Now, I check her body every day that I work her. I also pay attention to little things. For instance, she acted flinchy if the back cinch was at all loose. Typically I have the back cinch to where there isn’t a big gap between the belly and cinch, but not snug against the belly. She seemed more comfortable if it’s really snug on her belly. Odd. I don’t remember her being that way before. When I got done working her I checked and she had some tight spots in between her ribs. Nothing seemed out of the ordinary. I checked her CranioSacral Rhythm, it’s solid. She is tender in her muscles, body sore from getting back in shape. To me it’s a good sign that her belly and ribs are where she is sore and not so much in her back. It says we are working the right muscles. If maybe telling me to back off a tad. I am mindful that after a systemic illness of that nature it may be a year until she is fully back to herself. Doubtless there are many instances of scar tissue to work through along with the effects of a long term course of antibiotics. There is probably another three months of conditioning I have to do before she is mostly back to where she was.
Now I find myself using massage techniques and CranioSacral Therapy on her after every ride. To a degree, I’m not even consciously looking for things to work on. I just find myself spending time with my hands at certain places on her body, checking if any changes need to occur.
I’m toying with whether I should set aside one day a week as body work day, or keep going with work after every ride. I’m sure riders and trainers who are not body workers make due with getting their horses help maybe once a week, maybe every other week, once a month… Depending on what they can afford and what schedules allow for. I like the idea of catching things that are not quite right before they become a larger problem for her. For me. Then again, the idea of devoting one of our working days to just making sure her body is feeling good strikes me as a more thorough way to help her. Thinking it out like this, now I’m leaning towards doing both. That should cover all the bases. All I know is I would hate to be bringing her back into shape without my knowledge of body work.
The NRCHA Celebration of Champions starts tomorrow. In looking through the schedule and the draws I realize I have the bug to show. Again. Let me be clearer. For the last few years I could have cared less about showing anything. I thought I was over the going and competing thing. Maybe it was from burn-out, maybe I just had grown past that, maybe I just didn’t care anymore. Whatever it was, it’s not now, showing sounds like fun. It sounds like it did when I was a teen and in my early twenties. Go to a show every weekend if you can. Why? Because! It’s fun! It’s challenging! Right now, deep down, I want to go out and show a horse. I want to win too.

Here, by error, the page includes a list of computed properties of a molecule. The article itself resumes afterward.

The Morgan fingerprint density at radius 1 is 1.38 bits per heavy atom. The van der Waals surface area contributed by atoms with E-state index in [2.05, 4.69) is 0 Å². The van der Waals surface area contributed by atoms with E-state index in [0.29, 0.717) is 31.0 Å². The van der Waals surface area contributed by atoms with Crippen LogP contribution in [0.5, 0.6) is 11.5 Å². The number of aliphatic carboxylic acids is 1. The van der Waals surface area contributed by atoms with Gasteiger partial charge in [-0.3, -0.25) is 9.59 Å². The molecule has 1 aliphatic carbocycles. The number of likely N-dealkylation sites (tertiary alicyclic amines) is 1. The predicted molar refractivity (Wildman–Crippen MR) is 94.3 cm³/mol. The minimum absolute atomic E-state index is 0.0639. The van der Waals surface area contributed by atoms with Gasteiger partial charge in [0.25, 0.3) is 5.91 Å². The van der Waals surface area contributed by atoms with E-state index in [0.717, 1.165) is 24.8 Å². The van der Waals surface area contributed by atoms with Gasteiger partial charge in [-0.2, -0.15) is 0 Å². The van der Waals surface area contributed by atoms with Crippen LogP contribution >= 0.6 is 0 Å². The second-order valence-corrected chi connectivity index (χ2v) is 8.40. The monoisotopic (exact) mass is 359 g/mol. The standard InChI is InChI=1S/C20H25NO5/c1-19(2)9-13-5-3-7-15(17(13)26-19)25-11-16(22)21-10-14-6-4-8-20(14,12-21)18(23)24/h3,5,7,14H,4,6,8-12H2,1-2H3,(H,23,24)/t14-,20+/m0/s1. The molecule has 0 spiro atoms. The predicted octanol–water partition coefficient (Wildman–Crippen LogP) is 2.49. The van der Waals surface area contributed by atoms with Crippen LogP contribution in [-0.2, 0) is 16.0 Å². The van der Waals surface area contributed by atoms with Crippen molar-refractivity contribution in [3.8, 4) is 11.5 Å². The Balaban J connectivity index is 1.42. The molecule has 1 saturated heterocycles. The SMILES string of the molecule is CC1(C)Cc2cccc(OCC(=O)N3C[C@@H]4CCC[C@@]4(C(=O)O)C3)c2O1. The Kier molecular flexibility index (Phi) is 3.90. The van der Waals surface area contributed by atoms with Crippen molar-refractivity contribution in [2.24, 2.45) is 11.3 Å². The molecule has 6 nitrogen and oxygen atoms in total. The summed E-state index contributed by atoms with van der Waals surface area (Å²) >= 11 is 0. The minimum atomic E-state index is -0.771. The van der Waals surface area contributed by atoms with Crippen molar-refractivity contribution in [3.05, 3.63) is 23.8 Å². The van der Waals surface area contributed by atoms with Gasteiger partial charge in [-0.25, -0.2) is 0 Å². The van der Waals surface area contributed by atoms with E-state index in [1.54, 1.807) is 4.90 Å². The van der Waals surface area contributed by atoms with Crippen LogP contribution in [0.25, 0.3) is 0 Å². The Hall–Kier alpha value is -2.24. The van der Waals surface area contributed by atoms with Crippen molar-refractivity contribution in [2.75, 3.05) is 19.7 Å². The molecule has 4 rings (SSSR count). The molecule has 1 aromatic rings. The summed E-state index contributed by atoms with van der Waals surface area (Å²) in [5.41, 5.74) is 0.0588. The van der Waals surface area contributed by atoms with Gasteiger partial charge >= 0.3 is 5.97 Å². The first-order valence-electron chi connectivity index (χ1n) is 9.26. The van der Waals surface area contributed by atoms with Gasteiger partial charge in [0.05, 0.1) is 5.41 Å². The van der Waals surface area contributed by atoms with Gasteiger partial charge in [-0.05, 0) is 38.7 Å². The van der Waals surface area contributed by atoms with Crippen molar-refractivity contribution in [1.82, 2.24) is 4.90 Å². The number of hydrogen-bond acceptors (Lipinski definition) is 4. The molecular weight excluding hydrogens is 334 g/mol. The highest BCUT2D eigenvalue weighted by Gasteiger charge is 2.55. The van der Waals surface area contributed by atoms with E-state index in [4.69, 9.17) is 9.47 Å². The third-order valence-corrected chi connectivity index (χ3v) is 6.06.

Being as Sierra and I are not in San Angelo, TX at the moment. Even if we were, we would be oh so poorly prepared. I started looking at some other possibilities.
There is a Stock Horse Challenge coming up here the first weekend of March. For the last few years I would be looking for any excuse why not to go. Now, I’m trying to figure out how to make it work. I did ride Sierra today. She felt ok for having six or seven months off from riding. (Once the bubble in her back settled down. She was snorty to start with!) Could I have her ready to show in about five weeks? She felt soft in the face and moved off my legs well. I just need to get her strong and fit, put a lead change on her, see if she can slide and teach her to spin. Oh, one more thing roping and stopping a steer is required. (Along with working it at one end and down the fence.) She can deal with being roped off of. I can throw a rope. Sure I can. I can even twirl it a bit before I chuck it out there. The problem is in catching anything in the loop. And this would be the first time she’d be at a horse show, of any sort.
Right at this moment instead of thinking to myself there is no way I could have her ready, and figure out how I could catch in the second part of the competition so I could get a score. I’m trying to figure out what it will take to get ready. If it’s doable. Not automatically dismissing the possibility. I have to decide in a couple weeks as entries are due February 11. All of this with the idea that I want to win. Part of the deciding factor is if we can be well enough prepared to have a shot at winning. Thinking through what we need to be able to do versus what I know we can do right now, the odds don’t look good. However, I’m giving it a go for a couple weeks to see what kind of progress we can make. Who knows what surprises we can come up with. If this Stock Horse Challenge ends up being a no-go for us, we’ll be that much better prepared for the next option that comes up.
Anyone else itching to go to a horse show and compete?
Wow, this Body Work category I set up is sorely neglected. I figure it’s time I threw out something that focuses on this.
I have no idea how many times I was told to stand up or sit up straight. By my parents, by riding instructors/coaches/4H leaders. I probably heard it when I did dance for that one year. I think even when I was learning to play piano I heard it, something about sitting up straight helped with playing music better.
Going to massage school is what finally helped me to understand what straight actually is. I tell you what, it’s not what my very linear brain thinks straight should be. (For horsey folks, it’s much like the kind of straightness we want with correct bend on a circle.) Who would think you could achieve straightness by having curves. My a-ha came with not only understanding how the curves of the spine are supposed to work together, but being corrected in my own posture for my body mechanics. Who would ever guess that I might have poor posture. (Ha! hahahahaha!)
Most massage therapist who desire longevity to their careers pay attention to their body mechanics. Good body mechanics start with good posture and a properly aligned spine.